There is nothing unusual about creating a Trust within a Will. A common example of this is where a person wishes to place monies in trust until a child reaches suitable maturity to receive those funds.
Once created a Trust places serious obligations upon the Trustee, who is compelled to hold property for the benefit of another. This is why the law requires a Trust to be sufficiently certain in order to be valid and enforceable. The requirements of a standard Trust are often referred to as the three certainties and are:-
- Certainty of intention;
- Certainty of subject matter;
- Certainty of object.
Usually, when preparing a Will, the intention is to set out your wishes as clearly as possible, in the hope that your estate will be administered smoothly when you pass away. A Secret Trust is a different animal. Contrary to creating certainty, by its nature a Secret Trust is not what it appears to be. A fully Secret Trust arises where a Testator gives property to a person in their will, but has actually told that person that they are to hold the property for the benefit of another. For a Secret Trust to be valid, it is crucial that the Testator communicates with the Trustee the details of the Trust during their lifetime.
There will sometimes be reasons why a person wishes to hide the true beneficiary of their estate. For example such Trusts have been used to benefit mistresses in a discrete manner to save family embarrassment.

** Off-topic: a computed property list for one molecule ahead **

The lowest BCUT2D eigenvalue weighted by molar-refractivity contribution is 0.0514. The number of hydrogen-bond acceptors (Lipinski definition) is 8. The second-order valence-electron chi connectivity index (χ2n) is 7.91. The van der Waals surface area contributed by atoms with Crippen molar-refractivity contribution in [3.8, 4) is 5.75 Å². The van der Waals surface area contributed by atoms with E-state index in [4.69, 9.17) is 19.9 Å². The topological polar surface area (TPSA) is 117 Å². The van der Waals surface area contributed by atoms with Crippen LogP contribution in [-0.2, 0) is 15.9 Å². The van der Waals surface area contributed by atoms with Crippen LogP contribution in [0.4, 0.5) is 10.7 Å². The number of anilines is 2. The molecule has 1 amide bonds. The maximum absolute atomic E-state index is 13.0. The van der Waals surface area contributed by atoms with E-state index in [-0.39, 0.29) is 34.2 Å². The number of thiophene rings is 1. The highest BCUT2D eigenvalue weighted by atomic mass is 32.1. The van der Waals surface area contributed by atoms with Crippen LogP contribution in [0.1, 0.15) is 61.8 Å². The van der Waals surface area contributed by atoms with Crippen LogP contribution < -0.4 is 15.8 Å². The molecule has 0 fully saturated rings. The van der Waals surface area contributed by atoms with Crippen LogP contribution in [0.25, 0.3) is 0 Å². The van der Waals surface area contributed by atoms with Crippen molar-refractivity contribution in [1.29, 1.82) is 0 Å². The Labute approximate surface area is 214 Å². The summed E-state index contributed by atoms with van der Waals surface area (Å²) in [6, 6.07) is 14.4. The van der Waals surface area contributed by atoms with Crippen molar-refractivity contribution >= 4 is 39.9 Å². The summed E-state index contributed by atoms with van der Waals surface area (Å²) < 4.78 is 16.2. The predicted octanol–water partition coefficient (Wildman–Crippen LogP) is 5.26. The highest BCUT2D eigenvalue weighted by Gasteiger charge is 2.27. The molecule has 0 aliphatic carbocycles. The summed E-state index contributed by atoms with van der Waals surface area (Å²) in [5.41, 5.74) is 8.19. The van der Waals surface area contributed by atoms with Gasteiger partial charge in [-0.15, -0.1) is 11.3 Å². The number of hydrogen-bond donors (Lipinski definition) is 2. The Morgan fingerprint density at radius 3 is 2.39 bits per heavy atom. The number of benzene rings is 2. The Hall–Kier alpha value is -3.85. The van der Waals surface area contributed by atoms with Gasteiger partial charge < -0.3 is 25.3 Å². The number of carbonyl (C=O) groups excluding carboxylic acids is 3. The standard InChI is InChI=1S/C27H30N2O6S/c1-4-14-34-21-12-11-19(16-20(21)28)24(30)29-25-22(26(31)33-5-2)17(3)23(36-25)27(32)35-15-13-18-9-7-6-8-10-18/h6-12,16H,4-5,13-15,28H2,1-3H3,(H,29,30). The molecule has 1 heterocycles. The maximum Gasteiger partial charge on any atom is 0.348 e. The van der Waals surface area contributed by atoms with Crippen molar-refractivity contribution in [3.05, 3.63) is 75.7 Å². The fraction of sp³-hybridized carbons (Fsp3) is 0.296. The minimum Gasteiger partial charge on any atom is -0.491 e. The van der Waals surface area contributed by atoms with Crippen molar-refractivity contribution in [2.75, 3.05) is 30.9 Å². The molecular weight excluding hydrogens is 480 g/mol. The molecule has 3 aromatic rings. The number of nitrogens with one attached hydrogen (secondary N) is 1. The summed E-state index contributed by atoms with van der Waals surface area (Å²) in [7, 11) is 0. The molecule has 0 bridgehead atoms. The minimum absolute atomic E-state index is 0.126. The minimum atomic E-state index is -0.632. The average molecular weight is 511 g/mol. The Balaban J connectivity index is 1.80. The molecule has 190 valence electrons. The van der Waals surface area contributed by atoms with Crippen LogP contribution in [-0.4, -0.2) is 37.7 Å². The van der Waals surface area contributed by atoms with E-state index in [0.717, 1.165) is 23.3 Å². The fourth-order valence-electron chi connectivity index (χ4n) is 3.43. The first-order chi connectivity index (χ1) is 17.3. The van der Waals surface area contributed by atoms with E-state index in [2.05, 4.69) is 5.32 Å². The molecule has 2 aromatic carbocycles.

If someone seeks to enforce a Secret Trust, the Court will require clear and distinct evidence to establish the Trust. This means that where the existence of such a Trust is found, the Trustee (or even their Solicitor) may be compelled to give evidence of its terms.
Lucian Freud’s estate
Judgement has recently been given in the disputed estate of Lucian Freud requiring the Court to consider the enforceability of a Secret Trust created in a Will.
Lucian Freud left an estate worth in the region of £96,000. His Executors (his Solicitor and one of his 14 children) claimed that the residue of the deceased’s Estate was the subject of a Secret Trust, the terms of which the deceased specifically did not wish to be disclosed.
Another of Freud’s children sought to argue that if the Secret Trust was not valid, the rules of intestacy would apply (i.e. as if there was no Will) and he would be entitled to a share of the residue as a child of the deceased.
The Executor’s claim succeeded and the Court accepted that a Secret Trust had been created. As in Marley –v- Rawlings 2014 the Court found that the correct approach was that the Will should be interpreted in a similar way to a contract. This meant that the words in the Will should be given their ordinary meaning, taking account of the overall purpose of the document, any facts known or assumed by the parties when it was executed and applying common sense.
This is an unusual case but it represents a further example of the increasingly pragmatic approach which Judges are taking to Will disputes and their increased willingness to apply contractual principles when looking to establish a Testator’s true intentions.